The Bigger the Gauge, the Lower the Wage

A Self-Inflicted Wound…

(One of the 83 quick and practical life & work lessons from Sh*t Sandwich: Quick & Practical Success Lessons for Practically Anyone.)

The Bigger the Gauge, the Lower the WageThe Bigger the Gauge, the Lower the Wage

While many people still believe that qualified workers are passed over for promotions solely because of some employer bias; the reasons more often lie with the employee’s own inability to recognize how important their outward image (appearance, attitude, attire) is to peers, customers, and especially superiors.

Not only do most people like and trust those who are most like themselves, they also more easily see value in the abilities of those who are most like their own self-image. Simply put, if you want to be promoted, then you need to act like the boss thinks he acts. Additionally, because most managers are short-sighted, you also need to look like the boss thinks the person in the role you covet should look.

Your little soul patch looks cool to you and your friends, but unless you’re content to be the cashier at Guitar Center or work the third shift at 7-11, you need to shave it. Oh, and it should go without saying, but that nose piercing needs to go, as well.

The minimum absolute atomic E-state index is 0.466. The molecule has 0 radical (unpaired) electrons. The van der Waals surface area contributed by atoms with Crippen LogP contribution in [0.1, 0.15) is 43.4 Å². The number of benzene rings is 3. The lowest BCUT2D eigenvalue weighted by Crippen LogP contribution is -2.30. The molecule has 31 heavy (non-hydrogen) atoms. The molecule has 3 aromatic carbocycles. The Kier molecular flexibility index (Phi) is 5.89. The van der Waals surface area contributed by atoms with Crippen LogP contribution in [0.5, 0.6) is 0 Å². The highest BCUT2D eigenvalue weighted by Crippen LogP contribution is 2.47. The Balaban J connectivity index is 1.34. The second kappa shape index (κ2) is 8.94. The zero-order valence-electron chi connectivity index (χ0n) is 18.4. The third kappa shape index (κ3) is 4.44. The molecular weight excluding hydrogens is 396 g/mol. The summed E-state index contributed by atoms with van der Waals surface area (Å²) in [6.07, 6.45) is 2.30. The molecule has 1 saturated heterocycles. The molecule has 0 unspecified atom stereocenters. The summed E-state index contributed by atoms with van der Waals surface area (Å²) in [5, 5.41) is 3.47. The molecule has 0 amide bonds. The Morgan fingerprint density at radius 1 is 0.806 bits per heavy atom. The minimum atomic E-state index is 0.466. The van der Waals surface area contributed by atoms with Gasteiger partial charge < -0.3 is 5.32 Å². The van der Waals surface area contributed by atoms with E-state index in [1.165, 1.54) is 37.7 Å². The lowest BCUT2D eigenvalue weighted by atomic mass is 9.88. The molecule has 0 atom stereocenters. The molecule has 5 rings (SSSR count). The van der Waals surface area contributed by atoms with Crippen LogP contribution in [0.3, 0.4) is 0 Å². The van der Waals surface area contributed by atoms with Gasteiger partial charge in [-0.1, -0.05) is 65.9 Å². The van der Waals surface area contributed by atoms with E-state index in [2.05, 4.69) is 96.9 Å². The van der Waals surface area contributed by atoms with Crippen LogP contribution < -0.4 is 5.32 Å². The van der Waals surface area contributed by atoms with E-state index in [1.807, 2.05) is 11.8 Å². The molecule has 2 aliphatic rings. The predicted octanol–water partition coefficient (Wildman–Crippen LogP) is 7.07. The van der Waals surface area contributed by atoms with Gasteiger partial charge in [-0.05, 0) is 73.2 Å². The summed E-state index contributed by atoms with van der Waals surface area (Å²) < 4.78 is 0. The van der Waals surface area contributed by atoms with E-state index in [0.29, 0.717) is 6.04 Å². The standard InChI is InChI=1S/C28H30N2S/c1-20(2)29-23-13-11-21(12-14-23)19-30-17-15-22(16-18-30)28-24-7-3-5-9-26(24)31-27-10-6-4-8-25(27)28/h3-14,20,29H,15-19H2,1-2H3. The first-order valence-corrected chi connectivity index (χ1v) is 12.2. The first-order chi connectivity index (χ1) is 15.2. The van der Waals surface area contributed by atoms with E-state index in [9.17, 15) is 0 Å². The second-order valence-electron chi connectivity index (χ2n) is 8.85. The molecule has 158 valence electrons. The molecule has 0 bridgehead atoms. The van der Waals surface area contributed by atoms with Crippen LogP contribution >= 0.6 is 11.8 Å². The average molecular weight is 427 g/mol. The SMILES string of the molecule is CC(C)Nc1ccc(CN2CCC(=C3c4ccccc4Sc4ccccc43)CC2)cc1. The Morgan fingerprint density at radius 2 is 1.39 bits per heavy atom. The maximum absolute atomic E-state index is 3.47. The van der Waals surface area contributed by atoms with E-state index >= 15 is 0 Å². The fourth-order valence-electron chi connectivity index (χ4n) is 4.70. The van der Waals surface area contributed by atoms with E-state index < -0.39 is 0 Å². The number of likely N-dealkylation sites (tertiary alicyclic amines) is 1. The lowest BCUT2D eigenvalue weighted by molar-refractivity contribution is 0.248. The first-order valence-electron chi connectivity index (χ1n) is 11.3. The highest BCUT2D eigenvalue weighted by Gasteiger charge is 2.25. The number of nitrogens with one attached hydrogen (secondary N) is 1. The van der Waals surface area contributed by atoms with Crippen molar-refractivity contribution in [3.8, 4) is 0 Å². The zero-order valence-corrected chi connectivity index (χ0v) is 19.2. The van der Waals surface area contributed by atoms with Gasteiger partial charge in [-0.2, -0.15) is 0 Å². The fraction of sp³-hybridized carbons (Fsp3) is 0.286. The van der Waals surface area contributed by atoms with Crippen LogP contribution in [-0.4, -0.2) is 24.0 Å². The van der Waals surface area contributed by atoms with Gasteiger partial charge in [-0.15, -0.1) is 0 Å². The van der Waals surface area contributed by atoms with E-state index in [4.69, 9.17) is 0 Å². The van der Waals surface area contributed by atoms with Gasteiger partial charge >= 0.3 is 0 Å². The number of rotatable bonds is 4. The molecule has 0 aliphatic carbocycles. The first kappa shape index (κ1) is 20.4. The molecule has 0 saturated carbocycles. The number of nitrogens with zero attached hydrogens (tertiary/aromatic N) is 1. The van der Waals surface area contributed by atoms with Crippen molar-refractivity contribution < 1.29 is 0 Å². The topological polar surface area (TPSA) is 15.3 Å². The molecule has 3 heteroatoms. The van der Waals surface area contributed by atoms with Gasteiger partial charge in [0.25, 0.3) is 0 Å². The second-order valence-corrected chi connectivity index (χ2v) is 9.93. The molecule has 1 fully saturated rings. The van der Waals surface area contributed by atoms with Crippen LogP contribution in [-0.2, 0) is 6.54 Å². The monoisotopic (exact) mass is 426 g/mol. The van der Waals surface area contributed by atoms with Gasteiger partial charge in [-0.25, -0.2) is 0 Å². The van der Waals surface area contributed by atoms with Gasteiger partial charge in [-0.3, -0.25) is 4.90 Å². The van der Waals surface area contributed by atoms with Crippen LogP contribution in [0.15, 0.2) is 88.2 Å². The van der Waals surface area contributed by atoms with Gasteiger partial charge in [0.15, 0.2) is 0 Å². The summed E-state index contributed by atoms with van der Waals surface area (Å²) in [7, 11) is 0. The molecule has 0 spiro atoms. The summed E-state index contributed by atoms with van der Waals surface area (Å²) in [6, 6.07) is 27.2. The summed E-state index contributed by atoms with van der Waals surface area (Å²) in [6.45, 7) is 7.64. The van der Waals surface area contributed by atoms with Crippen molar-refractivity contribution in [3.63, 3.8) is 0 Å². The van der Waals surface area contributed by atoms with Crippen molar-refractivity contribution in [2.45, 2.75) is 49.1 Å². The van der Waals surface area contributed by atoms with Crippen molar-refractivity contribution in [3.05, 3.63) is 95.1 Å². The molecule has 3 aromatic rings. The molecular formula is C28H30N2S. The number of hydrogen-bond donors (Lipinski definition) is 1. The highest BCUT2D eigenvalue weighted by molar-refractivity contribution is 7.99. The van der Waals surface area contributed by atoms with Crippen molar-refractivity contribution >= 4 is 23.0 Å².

In fact, while we’re at it, let’s cut way back on the makeup, the jewelry and the attitude. The trick is that, like it or not, very few people will hire you (let alone promote you) when you look and act like a roadie for the grindcore band Pig Destroyer.

There is a saying that has so far always held true: “The bigger the gauge, the lower the wage.” Ear gauges are a trend that is, I am hopeful, coming to an end. Ear gauges are the round pieces of jewelry teens and young adults place in holes in their earlobes; growing the size of the gauge over time until your earlobes droop like extra belly skin after major liposuction surgery. I’ve yet to encounter anyone with gauges at a job doing more than making coffee or delivering pizza.

I’m certainly not the first to say this, but you need to dress for the job you want, not the one you have. And by “dress” I mean everything about you and your look – not just your clothes.

Of course, the reality of getting promoted more easily is sometimes more complicated than that; but for many jobs – especially entry-level management positions – just cleaning up your outward appearance is often enough to make the difference.

Everyone knows some talented, yet unkempt guy with a soul patch and a devil-may-care attitude who has a pretty cool gig. However, let’s be clear about this rock star: Unless he has the same last name as the owner, he’s not moving up to take the CEO’s gig. If he’s content being where he is today and where that will lead tomorrow, great! But, if he aspires to hold the top spot, he needs to start dressing and acting like it. No job lasts forever, and when a recession hits, those who look and act the part will always get the first offers.

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From TheManager